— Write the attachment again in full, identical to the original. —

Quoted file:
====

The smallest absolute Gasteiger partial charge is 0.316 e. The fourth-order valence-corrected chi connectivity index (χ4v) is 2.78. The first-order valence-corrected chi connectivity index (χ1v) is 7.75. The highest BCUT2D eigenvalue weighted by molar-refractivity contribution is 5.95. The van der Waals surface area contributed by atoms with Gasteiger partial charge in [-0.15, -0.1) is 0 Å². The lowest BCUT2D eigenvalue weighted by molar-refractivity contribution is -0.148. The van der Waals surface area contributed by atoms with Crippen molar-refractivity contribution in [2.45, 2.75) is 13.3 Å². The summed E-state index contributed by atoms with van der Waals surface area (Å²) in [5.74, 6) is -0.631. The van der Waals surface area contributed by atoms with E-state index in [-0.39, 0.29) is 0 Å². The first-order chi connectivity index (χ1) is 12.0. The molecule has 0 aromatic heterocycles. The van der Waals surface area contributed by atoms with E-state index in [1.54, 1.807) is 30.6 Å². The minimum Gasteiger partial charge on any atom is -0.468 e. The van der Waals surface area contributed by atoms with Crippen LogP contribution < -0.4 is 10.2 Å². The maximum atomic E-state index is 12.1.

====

The smallest absolute Gasteiger partial charge is 0.316 e. The fourth-order valence-corrected chi connectivity index (χ4v) is 2.78. The first-order valence-corrected chi connectivity index (χ1v) is 7.75. The highest BCUT2D eigenvalue weighted by molar-refractivity contribution is 5.95. The van der Waals surface area contributed by atoms with Gasteiger partial charge in [-0.15, -0.1) is 0 Å². The lowest BCUT2D eigenvalue weighted by molar-refractivity contribution is -0.148. The van der Waals surface area contributed by atoms with Crippen molar-refractivity contribution in [2.45, 2.75) is 13.3 Å². The summed E-state index contributed by atoms with van der Waals surface area (Å²) in [5.74, 6) is -0.631. The van der Waals surface area contributed by atoms with E-state index in [-0.39, 0.29) is 0 Å². The first-order chi connectivity index (χ1) is 12.0. The molecule has 0 aromatic heterocycles. The van der Waals surface area contributed by atoms with E-state index in [1.54, 1.807) is 30.6 Å². The minimum Gasteiger partial charge on any atom is -0.468 e. The van der Waals surface area contributed by atoms with Crippen LogP contribution < -0.4 is 10.2 Å². The maximum atomic E-state index is 12.1.